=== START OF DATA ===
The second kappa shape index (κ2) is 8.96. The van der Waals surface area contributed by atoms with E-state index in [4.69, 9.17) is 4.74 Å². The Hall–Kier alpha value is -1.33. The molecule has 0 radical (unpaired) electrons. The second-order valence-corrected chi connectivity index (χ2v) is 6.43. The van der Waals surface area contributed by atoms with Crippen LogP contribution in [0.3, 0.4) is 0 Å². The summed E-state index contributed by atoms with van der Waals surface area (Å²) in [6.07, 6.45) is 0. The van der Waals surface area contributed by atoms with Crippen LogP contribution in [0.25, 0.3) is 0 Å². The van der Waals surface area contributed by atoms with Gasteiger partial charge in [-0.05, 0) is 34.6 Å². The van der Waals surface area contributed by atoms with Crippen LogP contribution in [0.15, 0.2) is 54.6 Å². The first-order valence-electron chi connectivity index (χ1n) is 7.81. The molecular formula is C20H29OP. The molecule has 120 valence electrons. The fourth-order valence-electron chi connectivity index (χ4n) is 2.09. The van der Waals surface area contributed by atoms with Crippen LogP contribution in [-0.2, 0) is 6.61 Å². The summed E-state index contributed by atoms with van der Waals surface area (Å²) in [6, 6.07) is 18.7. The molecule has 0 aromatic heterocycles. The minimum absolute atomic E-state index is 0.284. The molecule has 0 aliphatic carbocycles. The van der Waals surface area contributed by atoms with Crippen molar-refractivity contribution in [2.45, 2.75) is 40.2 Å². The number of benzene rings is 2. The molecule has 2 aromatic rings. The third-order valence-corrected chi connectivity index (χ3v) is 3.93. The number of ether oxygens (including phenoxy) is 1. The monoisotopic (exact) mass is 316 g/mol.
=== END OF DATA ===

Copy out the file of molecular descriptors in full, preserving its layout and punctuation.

The second kappa shape index (κ2) is 8.96. The van der Waals surface area contributed by atoms with E-state index in [4.69, 9.17) is 4.74 Å². The Hall–Kier alpha value is -1.33. The molecule has 0 radical (unpaired) electrons. The second-order valence-corrected chi connectivity index (χ2v) is 6.43. The van der Waals surface area contributed by atoms with Crippen LogP contribution in [0.3, 0.4) is 0 Å². The summed E-state index contributed by atoms with van der Waals surface area (Å²) in [6.07, 6.45) is 0. The van der Waals surface area contributed by atoms with Crippen LogP contribution in [0.25, 0.3) is 0 Å². The van der Waals surface area contributed by atoms with Gasteiger partial charge in [-0.05, 0) is 34.6 Å². The van der Waals surface area contributed by atoms with Crippen LogP contribution in [0.15, 0.2) is 54.6 Å². The first-order valence-electron chi connectivity index (χ1n) is 7.81. The molecular formula is C20H29OP. The molecule has 120 valence electrons. The fourth-order valence-electron chi connectivity index (χ4n) is 2.09. The van der Waals surface area contributed by atoms with Crippen LogP contribution in [-0.2, 0) is 6.61 Å². The summed E-state index contributed by atoms with van der Waals surface area (Å²) in [6, 6.07) is 18.7. The molecule has 0 aromatic heterocycles. The minimum absolute atomic E-state index is 0.284. The molecule has 0 aliphatic carbocycles. The van der Waals surface area contributed by atoms with Crippen molar-refractivity contribution in [2.45, 2.75) is 40.2 Å². The number of benzene rings is 2. The molecule has 2 aromatic rings. The third-order valence-corrected chi connectivity index (χ3v) is 3.93. The number of ether oxygens (including phenoxy) is 1. The monoisotopic (exact) mass is 316 g/mol.